NIST physical scientist Joy Dunkers positions a polymer scaffold sample for imaging.
In the November issue of Optics Express*, National Institute of Standards and Technology (NIST) scientists describe a novel combination of microscopes that can peer deep into tissue-engineering scaffolds and monitor the growth and differentiation of cells ultimately intended to develop into implantable organs or other body-part replacements.
The new dual-imaging tool provides a much needed capability for the emerging tissue engineering field, which aims to regenerate form and function in damaged or diseased tissues and organs. Until now, scrutiny of this complicated, three-dimensional process has been limited to the top-most layers of the scaffolds used to coax and sustain cell development.
Composed of biodegradable polymers or other building materials, scaffolds are seeded with cells that grow, multiply, and assemble into three-dimensional tissues. Whether the cells respond and organize as intended in this synthetic environment depends greatly on the composition, properties, and architecture of the scaffolds’ porous interiors. Tools for simultaneously monitoring microstructure and cellular activity can help scientists to tease apart the essentials of this interactive relationship. In turn, such knowledge can speed development of tissue-engineered products ranging from skin replacements to substitute livers to inside-the-body treatments of osteoporosis.
Magnetic nano-imaging on a table top
20.04.2018 | Georg-August-Universität Göttingen
New record on squeezing light to one atom: Atomic Lego guides light below one nanometer
20.04.2018 | ICFO-The Institute of Photonic Sciences
University of Connecticut researchers have created a biodegradable composite made of silk fibers that can be used to repair broken load-bearing bones without the complications sometimes presented by other materials.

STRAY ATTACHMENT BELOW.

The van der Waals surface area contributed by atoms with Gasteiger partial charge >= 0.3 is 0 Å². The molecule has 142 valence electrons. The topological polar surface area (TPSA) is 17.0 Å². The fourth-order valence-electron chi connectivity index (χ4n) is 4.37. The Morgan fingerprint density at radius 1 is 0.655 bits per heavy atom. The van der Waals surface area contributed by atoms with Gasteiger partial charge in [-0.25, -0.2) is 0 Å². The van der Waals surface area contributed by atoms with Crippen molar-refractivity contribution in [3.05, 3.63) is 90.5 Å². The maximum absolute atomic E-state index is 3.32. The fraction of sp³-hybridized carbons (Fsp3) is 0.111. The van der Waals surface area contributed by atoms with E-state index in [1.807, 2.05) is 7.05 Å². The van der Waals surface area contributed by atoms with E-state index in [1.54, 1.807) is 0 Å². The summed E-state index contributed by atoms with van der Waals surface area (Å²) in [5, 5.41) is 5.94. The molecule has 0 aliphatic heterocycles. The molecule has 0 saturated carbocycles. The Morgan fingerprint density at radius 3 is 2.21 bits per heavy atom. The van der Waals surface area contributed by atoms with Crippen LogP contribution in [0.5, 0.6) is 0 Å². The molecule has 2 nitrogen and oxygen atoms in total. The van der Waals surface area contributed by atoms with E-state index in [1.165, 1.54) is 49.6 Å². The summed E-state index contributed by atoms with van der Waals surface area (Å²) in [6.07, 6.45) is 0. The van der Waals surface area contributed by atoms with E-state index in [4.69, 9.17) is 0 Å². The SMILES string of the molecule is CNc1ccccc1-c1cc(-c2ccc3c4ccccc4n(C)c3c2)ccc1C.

Repairing major load-bearing bones such as those in the leg can be a long and uncomfortable process.
Study published in the journal ACS Applied Materials & Interfaces is the outcome of an international effort that included teams from Dresden and Berlin in Germany, and the US.
Scientists at the Helmholtz-Zentrum Dresden-Rossendorf (HZDR) together with colleagues from the Helmholtz-Zentrum Berlin (HZB) and the University of Virginia...
Novel highly efficient and brilliant gamma-ray source: Based on model calculations, physicists of the Max PIanck Institute for Nuclear Physics in Heidelberg propose a novel method for an efficient high-brilliance gamma-ray source. A giant collimated gamma-ray pulse is generated from the interaction of a dense ultra-relativistic electron beam with a thin solid conductor. Energetic gamma-rays are copiously produced as the electron beam splits into filaments while propagating across the conductor. The resulting gamma-ray energy and flux enable novel experiments in nuclear and fundamental physics.
The typical wavelength of light interacting with an object of the microcosm scales with the size of this object. For atoms, this ranges from visible light to...
Stable joint cartilage can be produced from adult stem cells originating from bone marrow. This is made possible by inducing specific molecular processes occurring during embryonic cartilage formation, as researchers from the University and University Hospital of Basel report in the scientific journal PNAS.
Certain mesenchymal stem/stromal cells from the bone marrow of adults are considered extremely promising for skeletal tissue regeneration. These adult stem...
In the fight against cancer, scientists are developing new drugs to hit tumor cells at so far unused weak points. Such a “sore spot” is the protein complex...
13.04.2018 | Event News
12.04.2018 | Event News
09.04.2018 | Event News
20.04.2018 | Physics and Astronomy
20.04.2018 | Interdisciplinary Research
20.04.2018 | Physics and Astronomy